I spent the last week and a half modeling in Los Angeles. Rather than making my way through Hollywood studios, I spent days glued to my computer screen as I ran model simulations of Antarctica using the ice sheet system model (ISSM) developed by the NASA Jet Propulsion Lab (JPL).
Situated in Pasadena, CA on the northern outskirts of the LA area, this NASA campus boasts over 5,000 employees working on everything from glaciology research to the Mars 2020 mission and beyond. Among scientists, I think it’s fair to say that Pasadena beats out Hollywood for its modeling claim to fame. (If you’re curious what all of the upcoming missions are, check out this link: https://www.jpl.nasa.gov/missions/)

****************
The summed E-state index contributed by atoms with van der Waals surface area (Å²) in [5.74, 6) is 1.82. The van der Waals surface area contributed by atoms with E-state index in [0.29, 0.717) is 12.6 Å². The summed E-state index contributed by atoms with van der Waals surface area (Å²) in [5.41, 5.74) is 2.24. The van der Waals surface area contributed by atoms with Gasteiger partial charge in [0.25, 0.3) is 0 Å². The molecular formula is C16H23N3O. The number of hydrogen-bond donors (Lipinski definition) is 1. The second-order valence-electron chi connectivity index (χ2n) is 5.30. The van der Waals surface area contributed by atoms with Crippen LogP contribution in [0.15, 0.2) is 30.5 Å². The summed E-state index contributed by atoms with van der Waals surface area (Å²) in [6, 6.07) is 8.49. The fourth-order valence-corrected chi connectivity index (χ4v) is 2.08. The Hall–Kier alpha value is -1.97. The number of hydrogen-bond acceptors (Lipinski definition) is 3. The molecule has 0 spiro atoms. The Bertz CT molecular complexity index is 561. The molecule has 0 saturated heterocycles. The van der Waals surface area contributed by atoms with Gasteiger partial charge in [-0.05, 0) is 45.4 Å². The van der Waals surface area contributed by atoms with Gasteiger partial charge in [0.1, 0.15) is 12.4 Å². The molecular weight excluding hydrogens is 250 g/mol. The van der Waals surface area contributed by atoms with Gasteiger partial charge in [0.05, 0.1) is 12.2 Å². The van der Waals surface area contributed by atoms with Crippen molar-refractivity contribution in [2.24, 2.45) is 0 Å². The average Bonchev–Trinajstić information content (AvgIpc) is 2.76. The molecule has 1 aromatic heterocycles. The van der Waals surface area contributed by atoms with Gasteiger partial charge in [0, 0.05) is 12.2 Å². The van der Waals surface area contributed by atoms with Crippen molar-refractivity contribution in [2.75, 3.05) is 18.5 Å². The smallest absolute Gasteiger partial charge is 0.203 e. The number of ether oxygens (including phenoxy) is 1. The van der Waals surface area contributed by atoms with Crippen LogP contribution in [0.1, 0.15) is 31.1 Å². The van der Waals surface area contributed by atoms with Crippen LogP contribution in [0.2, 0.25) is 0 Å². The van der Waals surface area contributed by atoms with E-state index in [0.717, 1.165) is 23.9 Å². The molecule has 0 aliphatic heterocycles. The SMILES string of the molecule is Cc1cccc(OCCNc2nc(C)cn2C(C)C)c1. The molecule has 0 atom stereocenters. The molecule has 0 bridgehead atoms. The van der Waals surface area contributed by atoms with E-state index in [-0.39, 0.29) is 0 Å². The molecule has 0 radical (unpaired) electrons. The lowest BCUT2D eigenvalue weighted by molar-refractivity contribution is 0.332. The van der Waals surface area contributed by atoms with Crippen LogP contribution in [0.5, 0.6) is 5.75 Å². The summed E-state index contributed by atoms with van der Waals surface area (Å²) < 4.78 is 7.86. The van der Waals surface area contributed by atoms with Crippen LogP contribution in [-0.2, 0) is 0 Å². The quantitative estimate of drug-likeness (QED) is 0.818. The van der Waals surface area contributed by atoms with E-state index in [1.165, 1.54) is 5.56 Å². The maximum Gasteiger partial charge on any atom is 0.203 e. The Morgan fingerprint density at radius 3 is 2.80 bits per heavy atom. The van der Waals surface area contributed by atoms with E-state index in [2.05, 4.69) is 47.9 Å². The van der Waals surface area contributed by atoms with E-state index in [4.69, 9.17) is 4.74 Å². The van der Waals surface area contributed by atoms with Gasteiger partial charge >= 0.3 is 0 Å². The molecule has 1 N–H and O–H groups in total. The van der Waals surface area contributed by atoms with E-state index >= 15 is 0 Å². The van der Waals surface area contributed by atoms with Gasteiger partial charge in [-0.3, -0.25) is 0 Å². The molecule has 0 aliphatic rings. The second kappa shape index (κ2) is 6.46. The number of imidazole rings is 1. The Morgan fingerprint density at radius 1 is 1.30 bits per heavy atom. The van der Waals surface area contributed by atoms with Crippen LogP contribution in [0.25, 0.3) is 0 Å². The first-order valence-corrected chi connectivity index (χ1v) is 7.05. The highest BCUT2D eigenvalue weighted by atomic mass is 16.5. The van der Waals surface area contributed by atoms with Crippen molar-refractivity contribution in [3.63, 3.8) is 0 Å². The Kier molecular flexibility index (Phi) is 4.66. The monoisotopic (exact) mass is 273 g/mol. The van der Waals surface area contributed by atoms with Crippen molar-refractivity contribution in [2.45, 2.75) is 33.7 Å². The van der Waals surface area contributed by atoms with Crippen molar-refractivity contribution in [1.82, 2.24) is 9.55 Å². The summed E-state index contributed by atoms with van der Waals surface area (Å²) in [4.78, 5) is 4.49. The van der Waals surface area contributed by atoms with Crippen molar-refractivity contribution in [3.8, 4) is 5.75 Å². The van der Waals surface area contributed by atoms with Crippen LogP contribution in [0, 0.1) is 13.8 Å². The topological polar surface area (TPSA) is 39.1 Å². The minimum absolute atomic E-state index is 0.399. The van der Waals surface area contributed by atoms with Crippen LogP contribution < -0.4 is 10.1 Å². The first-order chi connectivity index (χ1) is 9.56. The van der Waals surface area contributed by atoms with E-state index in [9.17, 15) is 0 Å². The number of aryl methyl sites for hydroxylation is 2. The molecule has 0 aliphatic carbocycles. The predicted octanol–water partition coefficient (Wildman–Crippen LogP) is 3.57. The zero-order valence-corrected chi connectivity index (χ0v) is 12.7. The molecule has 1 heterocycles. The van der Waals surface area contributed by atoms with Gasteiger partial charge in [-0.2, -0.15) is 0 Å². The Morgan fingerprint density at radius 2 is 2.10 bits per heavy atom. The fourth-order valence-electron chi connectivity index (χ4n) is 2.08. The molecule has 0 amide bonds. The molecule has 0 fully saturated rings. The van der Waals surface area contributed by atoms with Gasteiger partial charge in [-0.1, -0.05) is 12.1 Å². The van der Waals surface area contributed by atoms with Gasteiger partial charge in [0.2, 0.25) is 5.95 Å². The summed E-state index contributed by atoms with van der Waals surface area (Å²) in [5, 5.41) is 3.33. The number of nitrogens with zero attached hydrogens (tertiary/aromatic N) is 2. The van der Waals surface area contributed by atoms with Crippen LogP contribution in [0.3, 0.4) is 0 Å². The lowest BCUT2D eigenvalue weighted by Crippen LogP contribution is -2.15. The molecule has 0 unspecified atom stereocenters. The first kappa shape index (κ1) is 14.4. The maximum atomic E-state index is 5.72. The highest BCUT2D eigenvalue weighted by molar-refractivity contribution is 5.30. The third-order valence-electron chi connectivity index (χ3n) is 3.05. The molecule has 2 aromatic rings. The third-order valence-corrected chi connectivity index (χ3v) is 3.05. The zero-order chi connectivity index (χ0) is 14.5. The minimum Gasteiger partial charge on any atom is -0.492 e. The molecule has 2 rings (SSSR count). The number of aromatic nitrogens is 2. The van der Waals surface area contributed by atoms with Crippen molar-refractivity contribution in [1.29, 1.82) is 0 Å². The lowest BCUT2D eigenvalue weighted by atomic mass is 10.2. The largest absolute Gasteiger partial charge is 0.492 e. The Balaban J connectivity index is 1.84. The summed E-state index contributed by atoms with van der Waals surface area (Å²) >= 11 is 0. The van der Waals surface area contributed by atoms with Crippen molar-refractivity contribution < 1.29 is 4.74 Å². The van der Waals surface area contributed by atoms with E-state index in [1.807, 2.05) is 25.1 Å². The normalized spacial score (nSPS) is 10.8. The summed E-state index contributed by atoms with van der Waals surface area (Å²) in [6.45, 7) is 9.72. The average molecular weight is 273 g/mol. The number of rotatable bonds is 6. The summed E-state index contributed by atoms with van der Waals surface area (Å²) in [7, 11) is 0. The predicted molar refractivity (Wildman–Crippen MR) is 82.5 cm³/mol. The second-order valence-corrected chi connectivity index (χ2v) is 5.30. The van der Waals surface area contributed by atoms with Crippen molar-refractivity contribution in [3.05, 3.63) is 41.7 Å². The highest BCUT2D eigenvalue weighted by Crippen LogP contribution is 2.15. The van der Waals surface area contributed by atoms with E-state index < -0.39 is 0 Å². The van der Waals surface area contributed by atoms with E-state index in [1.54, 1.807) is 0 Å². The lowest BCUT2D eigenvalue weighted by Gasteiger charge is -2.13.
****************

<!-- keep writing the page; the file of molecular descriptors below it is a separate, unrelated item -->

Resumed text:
My research visit was arranged to work with our collaborators who built and continue to develop the ISSM model. Much of my PhD research involves running model simulations of Antarctica so this visit was an opportunity for me to advance my capabilities using ISSM, report on my current research, and discuss the next modeling steps I plan to implement.
Why run an ice sheet model? We don’t have many tools to explore what the world will be like in the future. Models are one of the few ways we can capture the current physical state and then run experiments into the future to inform ourselves about the impacts of possible climate scenarios. In my case, I run model simulations of Antarctica to examine how climate forcing could affect the stability of the Antarctic ice sheet, especially at the bed of the ice sheet where the thermal state is very important. Models enable us to predict what regions are most vulnerable to collapse and how much sea level could rise. Many of the news reports you’ve probably seen about climate impacts are ultimately from models like ISSM that work to capture the future state we will experience.